2information available online as well as to elicit public participation via electronic means of communication. Across the full range of functions and services they provide, federal agencieshave made great strides to connect with the public through electronic media, such as websites.Indeed, as one government official recently noted, “When people interact with an agency today,they are most likely to go to its website. The website has become the front door for members of the public to interact with their government.”
And data seem to bear this out. Althoughmeasures of overall satisfaction in the federal government have recently declined, publicsatisfaction with agency websites remains quite strong.
Indeed, according to an analysis by theAmerican Customer Satisfaction Index, “federal websites are one of the most satisfying aspectsof the federal government.”
Of course, when it comes to the use of electronic media, no entity can rest on its laurels.Agencies may be able, first of all, to do better still than they are doing at present. Moreover, therapid pace of innovation in both new technologies and new applications of existing technologiesrequires the federal government to continue seeking improvements in order to maintain publicsatisfaction. Despite the current level of satisfaction with federal websites, the ObamaAdministration has already targeted agency websites as a major part of its “Campaign to CutWaste,” specifically seeking “ways to improve the online experience with Federal websites.”
Some agencies undoubtedly trail behind others in their use of electronic media. And not allfunctions of agencies have achieved the same level of accessibility via the Internet. Generalsatisfaction levels do not necessarily measure how well agencies are doing with respect to theiruse of electronic media in support of their rulemaking functions, for example.In this report, I survey the landscape of agencies’ contemporary efforts to use electronicmedia in the rulemaking process. Drawing on a review of current agency uses of the Internet, asystematic survey of regulatory agencies’ websites, and interviews with managers at a variety of federal regulatory agencies, I identify both existing “best practices” as well as opportunities forcontinued improvement. As such, this study, commissioned by the Administrative Conferenceof the United States (ACUS), is intended as one further input into a broader series of government-wide efforts to study and improve federal agencies’ use of electronic media. Overthe years, many agencies have used the Internet to improve greatly the public’s access toinformation about rulemaking and to provide enhanced opportunities for public input into agencydecisions. Through both large, cross-cutting initiatives – such as the online portal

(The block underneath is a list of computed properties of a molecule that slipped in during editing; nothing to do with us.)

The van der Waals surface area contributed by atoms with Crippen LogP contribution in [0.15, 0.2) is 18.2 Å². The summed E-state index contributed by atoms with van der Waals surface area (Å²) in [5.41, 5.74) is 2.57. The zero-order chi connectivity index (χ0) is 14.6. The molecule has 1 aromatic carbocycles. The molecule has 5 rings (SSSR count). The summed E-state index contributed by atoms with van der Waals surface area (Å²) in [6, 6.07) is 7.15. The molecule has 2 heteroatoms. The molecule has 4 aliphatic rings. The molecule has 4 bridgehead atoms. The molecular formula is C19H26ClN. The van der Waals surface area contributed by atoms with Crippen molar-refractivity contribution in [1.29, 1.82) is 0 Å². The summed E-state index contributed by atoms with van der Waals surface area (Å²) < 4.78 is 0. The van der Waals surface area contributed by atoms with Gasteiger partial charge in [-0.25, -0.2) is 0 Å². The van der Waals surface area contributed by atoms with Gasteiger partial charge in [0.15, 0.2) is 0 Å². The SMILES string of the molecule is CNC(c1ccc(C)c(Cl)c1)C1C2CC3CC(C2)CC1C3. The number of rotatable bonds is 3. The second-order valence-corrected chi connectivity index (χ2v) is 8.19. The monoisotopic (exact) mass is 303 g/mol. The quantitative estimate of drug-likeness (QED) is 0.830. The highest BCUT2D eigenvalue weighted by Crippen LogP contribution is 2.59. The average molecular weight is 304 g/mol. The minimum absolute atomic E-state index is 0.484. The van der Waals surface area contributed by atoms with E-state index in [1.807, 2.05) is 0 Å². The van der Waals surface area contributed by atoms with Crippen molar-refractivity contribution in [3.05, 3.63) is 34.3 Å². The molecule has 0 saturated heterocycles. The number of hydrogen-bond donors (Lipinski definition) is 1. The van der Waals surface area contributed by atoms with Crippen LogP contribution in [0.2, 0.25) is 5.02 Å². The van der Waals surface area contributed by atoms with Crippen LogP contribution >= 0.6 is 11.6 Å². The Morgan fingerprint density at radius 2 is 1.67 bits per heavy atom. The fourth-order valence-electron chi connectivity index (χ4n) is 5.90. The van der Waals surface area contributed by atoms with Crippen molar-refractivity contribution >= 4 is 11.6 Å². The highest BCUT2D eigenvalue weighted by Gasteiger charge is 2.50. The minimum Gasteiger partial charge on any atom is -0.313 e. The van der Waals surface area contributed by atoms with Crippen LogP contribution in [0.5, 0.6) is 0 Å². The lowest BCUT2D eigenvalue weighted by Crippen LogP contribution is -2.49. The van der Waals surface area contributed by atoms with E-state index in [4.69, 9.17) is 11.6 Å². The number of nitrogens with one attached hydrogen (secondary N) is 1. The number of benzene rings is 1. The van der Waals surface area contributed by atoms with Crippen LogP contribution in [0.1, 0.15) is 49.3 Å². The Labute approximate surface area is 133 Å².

– as well as smaller ones at individual agencies, the federal government hasundertaken numerous efforts to promote transparency of and public participation in therulemaking process. In addition, a growing administrative infrastructure has emerged bothwithin and across agencies, such as through the government-wide Federal Web Managers
Telephone interview with Rachel Flagg, Co-Chair of the Federal Web Managers Council (July 1, 2011).
The American Customer Satisfaction Index,
Citizen Satisfaction with Federal Government Services Plummets
,January 25, 2011,
http://www.theacsi.org/index.php?option=com_content&view=article&id=237:acsi-commentary-january-2011&catid=14&Itemid=297. In citing public satisfaction with government websites, I am notsuggesting that satisfaction provides the appropriate metric for designing and assessing agency websites, but onlythat such satisfaction indicates how important government websites have become as a means of public interactionwith the government. For further discussion of satisfaction, see
Part V, Recommendation 7.
Open for Questions: Live Chat on Improving Federal Websites
, July 11, 2011,